- Essays in behavioural economics
- Award date
- 4 September 2012
- Number of pages
- Amsterdam: Thela Thesis
- Document type
- PhD thesis
- Faculty of Economics and Business (FEB)
- Amsterdam School of Economics Research Institute (ASE-RI)
Most of the economic literature takes preferences as given. Economists use them as the building blocks of their models, estimate them in lab experiments and correlate them with life outcomes. But we only rarely ask about their origins. How come that fundamental preferences such as risk aversion, reciprocity, inequality aversion and altruism vary so strongly across individuals? Are they biologically predetermined or can we shape them through upbringing and education?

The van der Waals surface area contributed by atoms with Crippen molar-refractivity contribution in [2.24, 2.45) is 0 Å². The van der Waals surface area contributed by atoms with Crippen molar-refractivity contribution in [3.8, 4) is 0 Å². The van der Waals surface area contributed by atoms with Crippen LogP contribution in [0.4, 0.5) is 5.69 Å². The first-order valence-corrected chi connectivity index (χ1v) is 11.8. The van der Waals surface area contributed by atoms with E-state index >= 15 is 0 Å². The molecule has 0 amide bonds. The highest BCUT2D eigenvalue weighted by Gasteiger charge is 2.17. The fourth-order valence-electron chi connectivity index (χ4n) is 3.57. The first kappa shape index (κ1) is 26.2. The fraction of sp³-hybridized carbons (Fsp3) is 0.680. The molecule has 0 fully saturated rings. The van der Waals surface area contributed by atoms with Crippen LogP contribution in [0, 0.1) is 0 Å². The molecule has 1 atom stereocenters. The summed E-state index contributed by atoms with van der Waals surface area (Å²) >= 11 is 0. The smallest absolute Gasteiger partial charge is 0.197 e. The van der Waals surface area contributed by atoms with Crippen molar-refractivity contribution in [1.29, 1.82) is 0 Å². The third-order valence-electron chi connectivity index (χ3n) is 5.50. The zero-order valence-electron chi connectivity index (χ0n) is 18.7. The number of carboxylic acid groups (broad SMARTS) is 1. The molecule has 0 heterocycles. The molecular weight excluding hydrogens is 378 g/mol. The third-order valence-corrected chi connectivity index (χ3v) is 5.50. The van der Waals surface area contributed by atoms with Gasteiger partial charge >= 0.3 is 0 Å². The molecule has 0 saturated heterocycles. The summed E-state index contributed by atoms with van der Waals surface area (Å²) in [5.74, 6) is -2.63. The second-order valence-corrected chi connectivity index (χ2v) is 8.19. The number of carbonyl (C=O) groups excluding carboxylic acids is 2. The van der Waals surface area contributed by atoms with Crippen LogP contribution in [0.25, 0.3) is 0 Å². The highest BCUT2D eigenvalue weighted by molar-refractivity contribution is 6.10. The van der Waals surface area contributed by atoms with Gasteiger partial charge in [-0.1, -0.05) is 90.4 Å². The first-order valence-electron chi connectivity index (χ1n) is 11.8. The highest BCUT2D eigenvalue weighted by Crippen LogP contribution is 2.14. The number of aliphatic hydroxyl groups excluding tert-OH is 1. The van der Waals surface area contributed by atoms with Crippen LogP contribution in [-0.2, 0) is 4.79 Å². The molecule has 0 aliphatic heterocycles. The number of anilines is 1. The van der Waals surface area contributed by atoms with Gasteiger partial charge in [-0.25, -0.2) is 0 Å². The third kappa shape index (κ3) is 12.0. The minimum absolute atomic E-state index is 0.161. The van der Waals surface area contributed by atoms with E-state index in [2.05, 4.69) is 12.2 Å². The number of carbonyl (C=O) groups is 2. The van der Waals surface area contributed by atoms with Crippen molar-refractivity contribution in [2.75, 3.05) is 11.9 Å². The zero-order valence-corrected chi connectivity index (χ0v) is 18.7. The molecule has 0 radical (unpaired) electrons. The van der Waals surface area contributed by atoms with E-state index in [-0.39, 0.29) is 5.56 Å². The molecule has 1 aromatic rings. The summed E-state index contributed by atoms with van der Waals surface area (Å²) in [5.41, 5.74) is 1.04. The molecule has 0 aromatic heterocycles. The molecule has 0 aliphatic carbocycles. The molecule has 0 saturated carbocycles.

This dissertation aims to take a step towards answering these questions. Chapter two investigates whether the willingness to compete in a tournament varies over the menstrual cycle and with the intake of hormonal contraceptives. Chapters three and four correlate choices in social preference games with physical markers for underlying neural differences. Chapter five deals with the consequences rather than the origins of individual differences in economic preferences and investigates whether gender differences in academic career choices can be explained by gender differences in the willingness to compete.
- Tinbergen Institute research series no. 538
Research conducted at: Universiteit van Amsterdam
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